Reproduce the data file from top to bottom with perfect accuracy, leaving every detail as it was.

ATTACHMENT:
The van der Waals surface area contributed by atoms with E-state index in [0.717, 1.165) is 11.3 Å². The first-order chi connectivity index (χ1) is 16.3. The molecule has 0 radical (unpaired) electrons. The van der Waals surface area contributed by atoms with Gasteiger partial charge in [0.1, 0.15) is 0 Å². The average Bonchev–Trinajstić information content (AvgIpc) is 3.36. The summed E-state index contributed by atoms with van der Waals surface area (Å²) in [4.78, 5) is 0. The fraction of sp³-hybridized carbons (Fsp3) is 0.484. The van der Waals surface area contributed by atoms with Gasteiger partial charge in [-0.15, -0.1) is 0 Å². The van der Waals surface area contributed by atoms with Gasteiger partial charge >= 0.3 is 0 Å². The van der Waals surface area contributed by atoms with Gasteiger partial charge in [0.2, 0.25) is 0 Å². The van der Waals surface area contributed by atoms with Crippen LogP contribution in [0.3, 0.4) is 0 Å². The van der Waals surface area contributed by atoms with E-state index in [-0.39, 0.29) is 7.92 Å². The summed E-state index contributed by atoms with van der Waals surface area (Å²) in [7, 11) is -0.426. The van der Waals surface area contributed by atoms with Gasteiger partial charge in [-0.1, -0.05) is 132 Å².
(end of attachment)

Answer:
The van der Waals surface area contributed by atoms with E-state index in [0.717, 1.165) is 11.3 Å². The first-order chi connectivity index (χ1) is 16.3. The molecule has 0 radical (unpaired) electrons. The van der Waals surface area contributed by atoms with Gasteiger partial charge in [0.1, 0.15) is 0 Å². The average Bonchev–Trinajstić information content (AvgIpc) is 3.36. The summed E-state index contributed by atoms with van der Waals surface area (Å²) in [4.78, 5) is 0. The fraction of sp³-hybridized carbons (Fsp3) is 0.484. The van der Waals surface area contributed by atoms with Gasteiger partial charge in [-0.15, -0.1) is 0 Å². The van der Waals surface area contributed by atoms with Gasteiger partial charge >= 0.3 is 0 Å². The van der Waals surface area contributed by atoms with Gasteiger partial charge in [0.2, 0.25) is 0 Å². The van der Waals surface area contributed by atoms with Crippen LogP contribution in [0.3, 0.4) is 0 Å². The van der Waals surface area contributed by atoms with E-state index in [-0.39, 0.29) is 7.92 Å². The summed E-state index contributed by atoms with van der Waals surface area (Å²) in [7, 11) is -0.426. The van der Waals surface area contributed by atoms with Gasteiger partial charge in [-0.1, -0.05) is 132 Å².